Yesterday Intel announced its updated Redwood Ridge Thunderbolt controllers (adding 4K/DP1.2 support, lower power operation and slightly lower BOM cost) as well as next year's Falcon Ridge family of Thunderbolt controllers. I assumed that Falcon Ridge would ship alongside Broadwell in late 2014 but I just got word that the new Thunderbolt controllers will begin production by the end of this year and ramp volume through 2014. I don't have more specific dates than that, but it's still good news.

All Intel is saying about Falcon Ridge is the spec includes a speed bump to 20Gbps per lane up from the current controllers with 10Gbps per lane. Intel's own presentation refers to a single channel/two lane Falcon Ridge controller, delivering no additional bandwidth above existing TB implementations (although there may be practical advantages since you can't easily aggregate all TB channels today). I would assume that we'd see even higher bandwidth implementations but Intel isn't talking about any of that today.

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  • Hrel - Tuesday, April 09, 2013 - link

    Until it comes standard on all motherboards and SOC's for all things, who cares? Reply
  • name99 - Tuesday, April 09, 2013 - link

    Uhh, what?
    This is a blog devoted to telling us the FUTURE of tech. What do you expect?
    Do you make the same comment when Anand discusses Haswell (which I can't buy yet) or 802.11ac (which has only just become buyable) or next generation LTE?

    There are plenty of complaints you can make about TB, but yours has to be the most foolish.
    Reply
  • SomeoneSimple - Tuesday, April 09, 2013 - link

    In Hrel's defense, if anyone outside of fruity companies would actually make an effort supporting Thunderbolt by implementing this in both devices as well as peripherals, information about its successor would be a lot more exciting. Reply
  • repoman27 - Tuesday, April 09, 2013 - link

    The same could be said about laptop displays with resolutions higher than 1366x768 that come calibrated from the factory.

    Hrel's comment isn't really defensible.
    Reply
  • Tams80 - Sunday, April 14, 2013 - link

    Thunderbolt is essentially the Apple implementation that Intel are now using to describe it as a whole. Light Peak is the name for the actual technology (though I guess at least in terms of publicity this has been dropped) and had other implementations, such as on the Sony Vaio Z 2011. It used a USB 3.0 port and another pin connector.

    If I recall correctly, Intel aren't exactly in favour of this, as Alexvrb pointed out, because they pretty much lost control of USB.
    Reply
  • epobirs - Tuesday, April 16, 2013 - link

    Intel never had control of USB. It didn't start at Intel and has always been a collaboration of multiple companies, although one of the five founding members (Compaq) acquired another of the founders (DEC). The USB TA has always had final say over any additions to the USB standard and controls the logo certification process. Intel wield a lot of power within the TA but they always wanted it to be independent for the purpose of encouraging wide adoption.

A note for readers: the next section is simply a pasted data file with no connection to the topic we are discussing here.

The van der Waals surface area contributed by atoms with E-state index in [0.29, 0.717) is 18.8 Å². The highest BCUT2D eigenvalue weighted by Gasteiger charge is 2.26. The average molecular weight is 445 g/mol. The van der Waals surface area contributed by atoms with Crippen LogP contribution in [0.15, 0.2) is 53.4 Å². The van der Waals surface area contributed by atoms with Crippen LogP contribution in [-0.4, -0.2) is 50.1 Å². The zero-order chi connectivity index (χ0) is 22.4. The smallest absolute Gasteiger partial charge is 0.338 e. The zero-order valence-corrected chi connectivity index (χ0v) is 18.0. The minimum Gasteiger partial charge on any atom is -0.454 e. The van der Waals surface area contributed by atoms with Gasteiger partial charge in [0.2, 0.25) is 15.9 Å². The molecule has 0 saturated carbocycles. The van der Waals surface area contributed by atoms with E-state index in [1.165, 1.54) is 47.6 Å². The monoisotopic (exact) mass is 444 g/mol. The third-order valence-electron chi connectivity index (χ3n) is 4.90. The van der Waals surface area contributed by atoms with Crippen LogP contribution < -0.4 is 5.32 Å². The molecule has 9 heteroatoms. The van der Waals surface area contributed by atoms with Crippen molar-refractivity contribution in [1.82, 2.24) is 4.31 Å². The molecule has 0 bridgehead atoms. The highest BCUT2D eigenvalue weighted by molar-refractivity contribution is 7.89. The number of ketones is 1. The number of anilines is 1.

Intel simply doesn't want multiple versions of the connectors creating confusion. Sony has done this before. I have an old VAIO laptop that has a four pin 1394 port and a 2 pin power port next to it. Using a cable that combines the two you can connect a standard six pin FireWire cable. It's a bit of a hack because Sony got impatient waiting for the FireWire connector spec to be finalized.

    Compare the history of USB to FireWire and you'll see why one took off and the other remained a niche technology. It better served the purposes of the companies involved to not kept close control and try to monetize the technology itself rather than take the long view of benefiting from the overall improvement to their products.
    Reply
  • Alexvrb - Tuesday, April 09, 2013 - link

    Intel worked with Apple to make TB an Apple exclusive for a while. Between the exclusive head-start, their high-cost proprietary machines, and Apple's constant need to sell new devices with interfaces that won't work with older hardware, it's pretty obvious why Apple is such a strong Thunderbolt supporter.

    Not to mention that Intel was never interested in an actual standard that anyone can implement. They'd rather use their muscle to push TB on the world and sell TB controller chips, and prevent other parties from making compatible controllers.
    Reply
  • inovice - Wednesday, April 10, 2013 - link

    Actually the whole concept behind Intel`s Light Peak was to have one cable/connector to connect to multiple devices. I know someone who was working on Hybrid Silicon Laser technology and research (back in 2007). It was brought up by Steve Jobs himself, while having a chat with Intel folks. Apparently Steve complained about laptop ports (need USB, display, Ethernet etc..) and was seeking for alternatives. I think Apple was still working on MacBook Air prototype around that time (2006/2007). Apple had their hands on TB first before anyone because the idea to simplify laptop peripherals came from them. TB was developed and tested at Silicon Photonics (Google it). Light Peak would have seen the day without input from Apple. Just wanted to share:) Reply
  • ssj4Gogeta - Thursday, April 11, 2013 - link

    AFAIK, Apple only designed the connector. Reply
  • russdarens - Monday, April 15, 2013 - link

    "High cost proprietary machines"?
    Apple laptops dont cost any more than comparable HP or Dell business class laptops. And there is nothing proprietary about a Mac. It's Intel hardware. You can load it up with windows and it will run just fine as a windows computer.
    You may as well be complaining about Subarus that have that dang 5 bolt lug pattern so they can't fit Honda wheels.
    Reply

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